How many of those flaws were deliberately introduced by the US Gov to hamper standards, we'll never know. As a guess. A lot of them.
Google has unleashed Project Wycheproof, a set of security tests to check cryptographic libraries for susceptibility to known weaknesses. The toolkit, maintained by Google’s security engineers, is named after Mount Wycheproof, the smallest mountain in the world, and has set out with commendably modest goals. The aim is to look …
Tuesday 20th December 2016 22:38 GMT Primus Secundus Tertius
Ah, the conspiracy theory rather than the cockup theory.
But usually it is a cockup. I blame modern education, which tells children to be creative rather than telling them to check their work.
I seem to remember a recent celbrated case, possibly for SSH, where the offending code had been checked in at 11.30pm on New Years Eve. How to inspire confidence - NOT.
Tuesday 20th December 2016 22:14 GMT Dave 126
> named after Mount Wycheproof, the smallest mountain in the world,
I've just spent five minutes trying to chase down a source for its status as a mountain, but so far all my google results appear to form a loop.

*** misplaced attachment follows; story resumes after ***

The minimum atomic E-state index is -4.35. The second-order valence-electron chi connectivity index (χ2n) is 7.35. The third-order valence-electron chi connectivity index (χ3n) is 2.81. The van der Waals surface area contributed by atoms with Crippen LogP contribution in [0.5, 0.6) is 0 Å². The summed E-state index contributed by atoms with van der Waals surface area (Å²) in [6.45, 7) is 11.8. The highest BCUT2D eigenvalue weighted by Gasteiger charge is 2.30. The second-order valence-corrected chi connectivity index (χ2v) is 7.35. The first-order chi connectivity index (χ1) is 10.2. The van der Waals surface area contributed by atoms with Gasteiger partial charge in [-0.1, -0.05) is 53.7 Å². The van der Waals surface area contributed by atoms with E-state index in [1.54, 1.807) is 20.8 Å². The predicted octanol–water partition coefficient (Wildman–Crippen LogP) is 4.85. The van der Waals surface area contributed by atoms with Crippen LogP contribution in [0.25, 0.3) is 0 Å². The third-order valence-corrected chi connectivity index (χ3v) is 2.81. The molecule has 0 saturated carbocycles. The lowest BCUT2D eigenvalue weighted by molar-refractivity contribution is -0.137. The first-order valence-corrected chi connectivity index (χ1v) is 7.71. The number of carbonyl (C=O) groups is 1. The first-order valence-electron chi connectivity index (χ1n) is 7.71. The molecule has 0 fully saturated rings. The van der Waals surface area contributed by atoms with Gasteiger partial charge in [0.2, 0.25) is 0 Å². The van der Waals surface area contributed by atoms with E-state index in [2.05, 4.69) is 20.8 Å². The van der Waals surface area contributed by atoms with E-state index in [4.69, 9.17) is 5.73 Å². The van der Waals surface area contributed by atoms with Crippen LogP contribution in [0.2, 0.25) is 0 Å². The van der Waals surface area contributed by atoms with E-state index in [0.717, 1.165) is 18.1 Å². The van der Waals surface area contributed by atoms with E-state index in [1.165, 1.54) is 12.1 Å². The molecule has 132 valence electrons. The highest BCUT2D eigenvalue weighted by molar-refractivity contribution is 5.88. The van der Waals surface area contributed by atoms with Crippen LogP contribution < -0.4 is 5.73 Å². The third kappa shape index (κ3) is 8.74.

Quite a few pages called it 'the smallest registered mountain in the world', but no where have I yet found what 'registered mountain' means.
I'll give it another 5 minutes and report back shortly.
[EDIT:] Ah, it would appear that there is no universal definition of 'mountain', and people understand that definition can vary from place to place. The very minimum is that it be a geological feature with steep sides that dominates a surrounding area - so Mount Wycheproof qualifies in those respects.
The UK generally uses a height of roughly 2000' or (300 M, or more than a few Brontosauri stacked nose to tail) to distinguish mountains from hills. I live and I learn!
Tuesday 20th December 2016 22:20 GMT stratcat
... where the freight trains run down the middle of the main street.
(There's probably an analogy there with some tech companies)
I've spent a fair bit of time there over the years; not the world's most exciting place other than the train line and the mountain. The new bakery is good though.
Tuesday 4th April 2017 22:09 GMT John Smith 19
They may sound like modest goals
But they're a start.
I'd like to think crypto implementors will study the tests and use them as a guide to make better stuff from the ground up.
Crypto is probably the smallest, but most demanding, software most people will ever be asked to implement, and in truth most smart people would prefer to not have to in the first place.
But sometimes you simply have no choice.